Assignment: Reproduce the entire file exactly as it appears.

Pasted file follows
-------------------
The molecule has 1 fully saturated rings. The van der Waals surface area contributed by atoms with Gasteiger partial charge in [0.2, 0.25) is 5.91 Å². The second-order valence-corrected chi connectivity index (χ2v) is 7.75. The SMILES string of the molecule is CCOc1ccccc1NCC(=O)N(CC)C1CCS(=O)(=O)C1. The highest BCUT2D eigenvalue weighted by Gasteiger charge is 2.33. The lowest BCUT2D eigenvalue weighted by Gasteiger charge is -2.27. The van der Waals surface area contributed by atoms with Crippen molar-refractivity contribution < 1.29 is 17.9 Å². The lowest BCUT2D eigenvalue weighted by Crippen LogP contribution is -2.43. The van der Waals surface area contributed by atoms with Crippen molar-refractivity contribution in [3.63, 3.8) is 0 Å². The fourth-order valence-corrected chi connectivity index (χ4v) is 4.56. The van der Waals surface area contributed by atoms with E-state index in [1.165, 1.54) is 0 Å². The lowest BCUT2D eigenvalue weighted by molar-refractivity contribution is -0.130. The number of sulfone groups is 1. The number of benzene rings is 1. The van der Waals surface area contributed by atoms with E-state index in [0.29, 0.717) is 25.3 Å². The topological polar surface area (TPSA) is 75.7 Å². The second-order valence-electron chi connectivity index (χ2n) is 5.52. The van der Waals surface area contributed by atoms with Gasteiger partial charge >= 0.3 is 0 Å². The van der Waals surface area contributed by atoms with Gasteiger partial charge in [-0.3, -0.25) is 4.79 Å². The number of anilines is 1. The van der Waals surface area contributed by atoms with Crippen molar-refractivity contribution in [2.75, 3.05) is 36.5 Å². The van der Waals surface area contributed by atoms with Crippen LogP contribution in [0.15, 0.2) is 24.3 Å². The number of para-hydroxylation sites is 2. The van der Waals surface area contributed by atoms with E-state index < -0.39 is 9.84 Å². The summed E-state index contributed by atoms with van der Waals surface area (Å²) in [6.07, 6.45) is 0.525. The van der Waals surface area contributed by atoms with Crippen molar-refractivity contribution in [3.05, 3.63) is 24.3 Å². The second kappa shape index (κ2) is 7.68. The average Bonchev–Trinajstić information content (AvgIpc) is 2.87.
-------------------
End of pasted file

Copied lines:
The molecule has 1 fully saturated rings. The van der Waals surface area contributed by atoms with Gasteiger partial charge in [0.2, 0.25) is 5.91 Å². The second-order valence-corrected chi connectivity index (χ2v) is 7.75. The SMILES string of the molecule is CCOc1ccccc1NCC(=O)N(CC)C1CCS(=O)(=O)C1. The highest BCUT2D eigenvalue weighted by Gasteiger charge is 2.33. The lowest BCUT2D eigenvalue weighted by Gasteiger charge is -2.27. The van der Waals surface area contributed by atoms with Crippen molar-refractivity contribution < 1.29 is 17.9 Å². The lowest BCUT2D eigenvalue weighted by Crippen LogP contribution is -2.43. The van der Waals surface area contributed by atoms with Crippen molar-refractivity contribution in [3.63, 3.8) is 0 Å². The fourth-order valence-corrected chi connectivity index (χ4v) is 4.56. The van der Waals surface area contributed by atoms with E-state index in [1.165, 1.54) is 0 Å². The lowest BCUT2D eigenvalue weighted by molar-refractivity contribution is -0.130. The number of sulfone groups is 1. The number of benzene rings is 1. The van der Waals surface area contributed by atoms with E-state index in [0.29, 0.717) is 25.3 Å². The topological polar surface area (TPSA) is 75.7 Å². The second-order valence-electron chi connectivity index (χ2n) is 5.52. The van der Waals surface area contributed by atoms with Gasteiger partial charge >= 0.3 is 0 Å². The van der Waals surface area contributed by atoms with Gasteiger partial charge in [-0.3, -0.25) is 4.79 Å². The number of anilines is 1. The van der Waals surface area contributed by atoms with Crippen molar-refractivity contribution in [2.75, 3.05) is 36.5 Å². The van der Waals surface area contributed by atoms with Crippen LogP contribution in [0.15, 0.2) is 24.3 Å². The number of para-hydroxylation sites is 2. The van der Waals surface area contributed by atoms with E-state index < -0.39 is 9.84 Å². The summed E-state index contributed by atoms with van der Waals surface area (Å²) in [6.07, 6.45) is 0.525. The van der Waals surface area contributed by atoms with Crippen molar-refractivity contribution in [3.05, 3.63) is 24.3 Å². The second kappa shape index (κ2) is 7.68. The average Bonchev–Trinajstić information content (AvgIpc) is 2.87.